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Popular package store owner remembered at killer's sentencing

Their emotions still raw five years after Jared Silva was gunned down at his neighborhood package store in New London, the mother and sister of the kind-hearted businessman spoke Thursday at the sentencing of his killer.

Gary L. Clarke, 25, who shot Silva during a botched robbery in front of Jared’s Packy, was sentenced in New London Superior Court to 25 years in prison for first-degree manslaughter with a firearm.

Bolstered by fellow members of the Survivors of Homicide support group and the court’s victim advocate, Dorothy “Dot” Silva, who is in her 80s, did her best to hold it together as she told the court how she will never forget the night police came to tell her what had happened to her son.

Her voice shaking, she said it was not a happy day for anybody, including Clarke, who has lost his youth and his ability to be an active father to his little girl.

“I’m grateful that Gary has finally told the truth, and I hope he emerges from this a better person,” Silva said.

She returned to her seat in tears.

Silva’s sister, Nancy Donovan, highlighted the loss suffered by the community as a result of her brother’s death.

“This was a man who went out of his way to connect with people, make them feel special,” she said.

Silva used his small store at the corner of Ocean Avenue and Squire Street as a drop-in center for the neighborhood, Donovan said. He rewarded children who earned a good report card. He loaned money or provided advice to those who asked.

Clarke, who is 25, had shot Silva, 47, in the head as Silva left the store after closing time on Oct. 12, 2007. Initially charged with murder, Clarke pleaded guilty to the lesser charge of manslaughter as his case went to trial in May for the second time. The first trial, in January 2011, ended in a mistrial when the jury could not reach a unanimous verdict.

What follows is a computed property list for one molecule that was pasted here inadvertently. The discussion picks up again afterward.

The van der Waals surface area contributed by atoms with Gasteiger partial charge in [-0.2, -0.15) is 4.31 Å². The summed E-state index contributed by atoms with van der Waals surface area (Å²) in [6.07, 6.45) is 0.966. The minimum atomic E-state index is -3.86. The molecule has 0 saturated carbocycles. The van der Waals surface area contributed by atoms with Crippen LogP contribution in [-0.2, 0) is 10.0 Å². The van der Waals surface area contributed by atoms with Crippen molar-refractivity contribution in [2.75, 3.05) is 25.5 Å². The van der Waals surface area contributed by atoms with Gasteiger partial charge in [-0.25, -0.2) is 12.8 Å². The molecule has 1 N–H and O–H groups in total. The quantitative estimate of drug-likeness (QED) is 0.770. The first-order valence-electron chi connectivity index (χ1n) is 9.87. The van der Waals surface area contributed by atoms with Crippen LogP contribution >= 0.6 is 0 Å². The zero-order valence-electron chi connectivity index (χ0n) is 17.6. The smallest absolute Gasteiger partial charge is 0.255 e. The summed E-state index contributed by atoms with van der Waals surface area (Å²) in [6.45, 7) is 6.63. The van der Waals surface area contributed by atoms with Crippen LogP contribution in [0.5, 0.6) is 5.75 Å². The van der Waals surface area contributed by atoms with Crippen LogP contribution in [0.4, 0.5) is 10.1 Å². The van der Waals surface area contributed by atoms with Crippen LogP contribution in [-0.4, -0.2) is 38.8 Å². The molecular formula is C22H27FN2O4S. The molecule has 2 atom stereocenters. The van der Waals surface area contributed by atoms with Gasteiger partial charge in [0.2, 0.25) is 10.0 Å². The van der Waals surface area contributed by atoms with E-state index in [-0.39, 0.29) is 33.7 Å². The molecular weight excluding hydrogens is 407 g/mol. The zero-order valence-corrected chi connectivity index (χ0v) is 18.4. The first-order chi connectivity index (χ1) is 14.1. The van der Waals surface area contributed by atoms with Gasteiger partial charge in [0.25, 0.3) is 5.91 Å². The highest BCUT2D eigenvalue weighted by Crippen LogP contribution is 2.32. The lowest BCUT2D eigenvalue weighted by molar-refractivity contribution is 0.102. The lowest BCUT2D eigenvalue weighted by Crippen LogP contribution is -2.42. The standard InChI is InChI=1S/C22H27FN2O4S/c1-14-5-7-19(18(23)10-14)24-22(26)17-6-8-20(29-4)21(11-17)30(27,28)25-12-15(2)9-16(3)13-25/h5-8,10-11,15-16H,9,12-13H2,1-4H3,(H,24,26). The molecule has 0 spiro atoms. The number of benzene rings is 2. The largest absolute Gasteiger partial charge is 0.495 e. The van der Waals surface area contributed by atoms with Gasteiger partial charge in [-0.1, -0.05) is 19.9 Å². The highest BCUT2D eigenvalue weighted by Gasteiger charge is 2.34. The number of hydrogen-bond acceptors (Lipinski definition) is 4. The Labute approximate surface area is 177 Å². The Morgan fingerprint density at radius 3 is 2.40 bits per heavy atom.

State’s Attorney Michael L. Regan said it was unusual that Clarke had provided his own version of the crime when interviewed during a pre-sentencing investigation. Most defendants do not speak as freely about their crimes, even after they have pleaded guilty.

Regan said he had offered a plea deal to Clarke as the second trial got under way because the first trial had ended with a hung jury, key witness Amiel Gomez could not be located, and the remaining eyewitness, Tyshaun Smith, was uncooperative.

Clarke and Cosmo Frieson, both of New London, had planned to rob Silva because Clarke’s girlfriend needed rent money, according to Regan. Frieson had stolen a gun from an unlocked car the day before. Frieson and Clarke waited outside the package store for Silva, who resisted when they attempted to steal the money he was carrying. When police arrived at the scene, Clarke was standing over Silva’s body.

Frieson cooperated with the prosecution and is expected to be sentenced to up to 20 years in prison. A sentencing date will be announced next week, according to Regan.

Speaking for Clarke, who he said was too emotional to talk at his sentencing, defense attorney Jeremiah Donovan said Clarke gave a statement during the presentencing interview because he was aware that Silva’s relatives wanted to know the full story. Clarke and Frieson had intended the gun to be used only as a prop, Donovan said.

“As they struggled for the gun, the gun went off,” Donovan said. “Gary never intended to take a life.”

Judge Patrick J. Clifford told Silva’s family they were “extremely gracious” and thanked them for putting a personal touch to the case. He called the crime “another senseless, sad scenario, destroying innocent people and everybody’s sense of security.”

“This was a robbery of a hard-working, innocent small business owner who was very well respected by this community,” Clifford said.

Clarke had no criminal record when he was arrested for killing Silva, though after police entered his DNA into the national database, he was charged with raping a woman he did not know four months before the homicide.

Regan, the state’s attorney, said he would not be prosecuting Clarke for the sexual assault because the state has been unable to locate the alleged victim after many attempts.

Silva’s mother and sister said they were relieved that Clarke’s sentencing was behind them but that they would be returning to court for Frieson’s sentencing.

In the hallway outside the courtroom, attorney Chester Fairlie, the leader of the local chapter of Survivors of Homicide, called upon the community to come together to prevent more tragic deaths. He said he had spoken with Clarke’s mother.

“I would like to call upon community and church leaders to work with Survivors of Homicide to get (the) word out to the young men of the devastation they cause to victim’s families and even their own families and the ruin of their own lives,” Fairlie said.

He said even if the effort reaches just a few people, it would be worthwhile.


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